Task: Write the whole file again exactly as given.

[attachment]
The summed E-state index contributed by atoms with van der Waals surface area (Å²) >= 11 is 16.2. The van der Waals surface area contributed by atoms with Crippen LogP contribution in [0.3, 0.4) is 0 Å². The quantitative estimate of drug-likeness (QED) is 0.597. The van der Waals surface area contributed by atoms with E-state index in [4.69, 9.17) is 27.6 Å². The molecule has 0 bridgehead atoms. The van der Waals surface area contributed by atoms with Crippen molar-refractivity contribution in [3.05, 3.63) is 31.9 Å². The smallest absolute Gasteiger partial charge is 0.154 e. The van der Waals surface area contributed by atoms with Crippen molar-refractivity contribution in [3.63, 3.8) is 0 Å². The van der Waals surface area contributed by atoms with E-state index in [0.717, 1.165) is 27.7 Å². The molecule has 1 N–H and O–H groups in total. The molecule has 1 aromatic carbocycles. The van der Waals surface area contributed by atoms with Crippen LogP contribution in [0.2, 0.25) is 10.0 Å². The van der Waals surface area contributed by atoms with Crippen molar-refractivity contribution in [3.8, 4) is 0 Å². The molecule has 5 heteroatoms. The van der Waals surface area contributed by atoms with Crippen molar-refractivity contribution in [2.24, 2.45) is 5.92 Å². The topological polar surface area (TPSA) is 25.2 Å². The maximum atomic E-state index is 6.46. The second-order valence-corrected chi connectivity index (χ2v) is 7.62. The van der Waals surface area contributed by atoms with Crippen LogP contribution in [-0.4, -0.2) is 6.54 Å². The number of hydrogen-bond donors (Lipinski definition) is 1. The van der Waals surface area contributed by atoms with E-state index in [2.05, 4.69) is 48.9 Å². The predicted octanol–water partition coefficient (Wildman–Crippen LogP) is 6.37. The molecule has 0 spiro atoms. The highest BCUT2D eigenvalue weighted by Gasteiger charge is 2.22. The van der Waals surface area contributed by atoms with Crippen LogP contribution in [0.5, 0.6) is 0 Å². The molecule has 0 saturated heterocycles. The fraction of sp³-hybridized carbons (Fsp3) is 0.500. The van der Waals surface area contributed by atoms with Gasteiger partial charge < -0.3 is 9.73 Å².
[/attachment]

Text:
The summed E-state index contributed by atoms with van der Waals surface area (Å²) >= 11 is 16.2. The van der Waals surface area contributed by atoms with Crippen LogP contribution in [0.3, 0.4) is 0 Å². The quantitative estimate of drug-likeness (QED) is 0.597. The van der Waals surface area contributed by atoms with E-state index in [4.69, 9.17) is 27.6 Å². The molecule has 0 bridgehead atoms. The van der Waals surface area contributed by atoms with Crippen molar-refractivity contribution in [3.05, 3.63) is 31.9 Å². The smallest absolute Gasteiger partial charge is 0.154 e. The van der Waals surface area contributed by atoms with Crippen molar-refractivity contribution in [3.63, 3.8) is 0 Å². The van der Waals surface area contributed by atoms with E-state index in [0.717, 1.165) is 27.7 Å². The molecule has 1 N–H and O–H groups in total. The molecule has 1 aromatic carbocycles. The van der Waals surface area contributed by atoms with Crippen LogP contribution in [0.2, 0.25) is 10.0 Å². The van der Waals surface area contributed by atoms with Crippen molar-refractivity contribution in [3.8, 4) is 0 Å². The molecule has 5 heteroatoms. The van der Waals surface area contributed by atoms with Crippen molar-refractivity contribution in [2.24, 2.45) is 5.92 Å². The topological polar surface area (TPSA) is 25.2 Å². The maximum atomic E-state index is 6.46. The second-order valence-corrected chi connectivity index (χ2v) is 7.62. The van der Waals surface area contributed by atoms with Crippen LogP contribution in [-0.4, -0.2) is 6.54 Å². The number of hydrogen-bond donors (Lipinski definition) is 1. The van der Waals surface area contributed by atoms with E-state index in [2.05, 4.69) is 48.9 Å². The predicted octanol–water partition coefficient (Wildman–Crippen LogP) is 6.37. The molecule has 0 spiro atoms. The highest BCUT2D eigenvalue weighted by Gasteiger charge is 2.22. The van der Waals surface area contributed by atoms with Crippen LogP contribution in [0.5, 0.6) is 0 Å². The molecule has 0 saturated heterocycles. The fraction of sp³-hybridized carbons (Fsp3) is 0.500. The van der Waals surface area contributed by atoms with Gasteiger partial charge < -0.3 is 9.73 Å².